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A desert garden
That is a well-protected garden spot. I am reminded of Jean Pain's hot garden in the south of France, covered with a similar house built of branches - which he covered with more branches as summer heated up. Do you cover this enclosure later?
I'm curious too. What are you trying to keep out? Or is it the plants that you're trying to keep from wandering in the desert? They should know that that wouldn't end well for them!
Admirable effort! Do You have any problems with desert winds?
We have ground squirrels, cotton tails and jack rabbits and chipmunks (as well as birds), tons of them that eat everything, except daffodils. Other than the bunnies, they all can scale any fence one builds, or dig under (there's wire on the bottom too, which you can't see.) Growing a small jardin for two, well, there isn't a lot to share with nature's creatures. Thus, the fortress. But, it's a nice cozy place actually. I sit out there in the summer and watch the plants grow, unfettered by creatures. The first year we tried a garden here was a tangle of chicken wire, then netting, until we could not reach the fruits of our labors but the critters could. This solved the problem. And yes, we have to be careful when we plant, last year we hit a day when it was hot and windy and that was a disaster for some of the plants.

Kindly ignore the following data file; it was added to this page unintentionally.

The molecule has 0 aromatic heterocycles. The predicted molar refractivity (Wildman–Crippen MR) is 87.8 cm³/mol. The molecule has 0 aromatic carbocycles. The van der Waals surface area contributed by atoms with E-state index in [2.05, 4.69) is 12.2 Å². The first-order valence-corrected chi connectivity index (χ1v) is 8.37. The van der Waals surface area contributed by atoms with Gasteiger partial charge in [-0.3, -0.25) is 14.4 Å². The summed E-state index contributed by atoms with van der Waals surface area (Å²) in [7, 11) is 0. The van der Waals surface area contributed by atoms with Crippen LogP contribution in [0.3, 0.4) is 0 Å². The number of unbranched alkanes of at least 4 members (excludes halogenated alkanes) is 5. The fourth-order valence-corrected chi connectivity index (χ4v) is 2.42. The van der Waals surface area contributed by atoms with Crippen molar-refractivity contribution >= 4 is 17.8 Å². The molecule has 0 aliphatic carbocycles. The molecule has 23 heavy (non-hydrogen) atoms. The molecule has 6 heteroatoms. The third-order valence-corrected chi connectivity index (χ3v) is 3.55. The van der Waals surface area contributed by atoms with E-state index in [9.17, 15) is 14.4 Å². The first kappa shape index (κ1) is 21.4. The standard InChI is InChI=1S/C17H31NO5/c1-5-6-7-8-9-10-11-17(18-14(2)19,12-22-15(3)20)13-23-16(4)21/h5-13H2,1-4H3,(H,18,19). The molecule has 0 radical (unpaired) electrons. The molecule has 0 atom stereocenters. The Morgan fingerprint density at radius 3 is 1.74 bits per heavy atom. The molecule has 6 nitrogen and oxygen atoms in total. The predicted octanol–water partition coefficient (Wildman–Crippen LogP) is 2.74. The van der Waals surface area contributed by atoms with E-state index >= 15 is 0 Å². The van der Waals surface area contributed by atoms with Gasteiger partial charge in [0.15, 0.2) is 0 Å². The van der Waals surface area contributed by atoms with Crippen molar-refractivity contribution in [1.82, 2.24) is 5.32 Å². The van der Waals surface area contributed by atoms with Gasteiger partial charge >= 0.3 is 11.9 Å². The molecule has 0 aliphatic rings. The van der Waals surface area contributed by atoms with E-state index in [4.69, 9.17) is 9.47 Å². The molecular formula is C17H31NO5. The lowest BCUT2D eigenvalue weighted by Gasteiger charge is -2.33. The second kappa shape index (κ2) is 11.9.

Oh, and no, we don't cover it later. We simply are selective in what we plant and make sure they enjoy lots of sunshine. T'is the winds that can do damage, but the earth boxes keep the roots well nourished and the plants usually recover.
It sounds a little mean, but I like your *go for the throat* approach to solving a swarm of little problems that add up. Although I'm not sure if you're using vegetable transplants, one of Jean Pain's ingeneous ways of dealing with high heat at transplanting time was to dip the transplants in a clay slip - like a thin clay gravy. The coating protected the leaves from moisture loss & by the time it washed or fell off, the roots were functional.



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